“Noēma” is the name I’ve given to the small, hand-formed pieces I create from either bronze or porcelain. The term means “mental object; content of a thought”. As indicated by the traces of my fingerprint impressions within the material, every piece is molded by hand, each one completely unique and conceals the concept of infinity (the lemniscate) presented as two openings.
Their three-dimensional shape infers structures and fragments of possible worlds that can be interpreted and encoded. They harbor biological, mathematical, and geometric conceptions. They reference bones, flowers, shells –and yet echo topological geometries of the torus, knots, fractals, and other forms of theoretical quantum physics within dimensional space.
However, instead of pursuing any likeness, these forms pursue their own liveliness. Possessing a noetic force, I form each one by hand as an intentional component – a structural aspect of experience. Translated from my mind’s eye into the physical realm, the viewer explores their materiality, terrain, shifting topologies, physical arrangements and, at times, their sonic properties. Noēma serve as mediators by indefinitely suspending the relationship between perception and the perceived.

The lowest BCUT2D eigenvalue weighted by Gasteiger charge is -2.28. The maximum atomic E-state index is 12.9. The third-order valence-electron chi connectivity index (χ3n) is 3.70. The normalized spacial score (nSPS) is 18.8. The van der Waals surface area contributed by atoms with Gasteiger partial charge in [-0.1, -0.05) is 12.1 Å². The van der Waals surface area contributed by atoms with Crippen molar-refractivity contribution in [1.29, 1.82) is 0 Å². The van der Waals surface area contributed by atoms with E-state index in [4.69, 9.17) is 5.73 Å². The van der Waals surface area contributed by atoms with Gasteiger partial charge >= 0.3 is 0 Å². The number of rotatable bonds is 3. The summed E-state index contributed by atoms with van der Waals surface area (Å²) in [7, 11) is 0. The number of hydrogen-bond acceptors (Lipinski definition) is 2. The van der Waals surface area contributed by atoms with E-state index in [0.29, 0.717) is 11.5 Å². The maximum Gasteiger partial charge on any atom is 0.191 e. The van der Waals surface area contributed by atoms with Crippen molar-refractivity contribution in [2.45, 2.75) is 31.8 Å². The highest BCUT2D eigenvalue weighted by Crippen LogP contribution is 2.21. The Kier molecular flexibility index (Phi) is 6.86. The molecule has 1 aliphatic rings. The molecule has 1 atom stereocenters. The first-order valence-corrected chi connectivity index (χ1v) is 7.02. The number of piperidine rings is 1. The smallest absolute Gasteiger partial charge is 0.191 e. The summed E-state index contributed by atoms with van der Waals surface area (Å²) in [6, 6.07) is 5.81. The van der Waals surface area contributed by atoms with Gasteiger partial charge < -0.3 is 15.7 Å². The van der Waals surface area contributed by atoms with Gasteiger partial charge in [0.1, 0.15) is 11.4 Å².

I often group large numbers of noēma into arrangements and large installations. Stacking porcelain noēma causes their delicate edges to catch and their individual fragility and translucency create a strong, stabilized structures that allows for infinite arrangements. Assembling bronze noēma into suspended installations, gravity and movement enable their bronze edges to collide creating infinite arrangements of hypnotic motion and resonance. I also use noēma as tools to create paintings. Dipping them into paint and vibrating across surfaces. They become a moving medium for my paintings offering new layers of material and a patterned language to emerge.
Regardless of arrangement or approach, noēma are dynamic physical forms that contain imprints of my mental world. They are a structural aspect of experience; agents that harbor the conception of consciousness.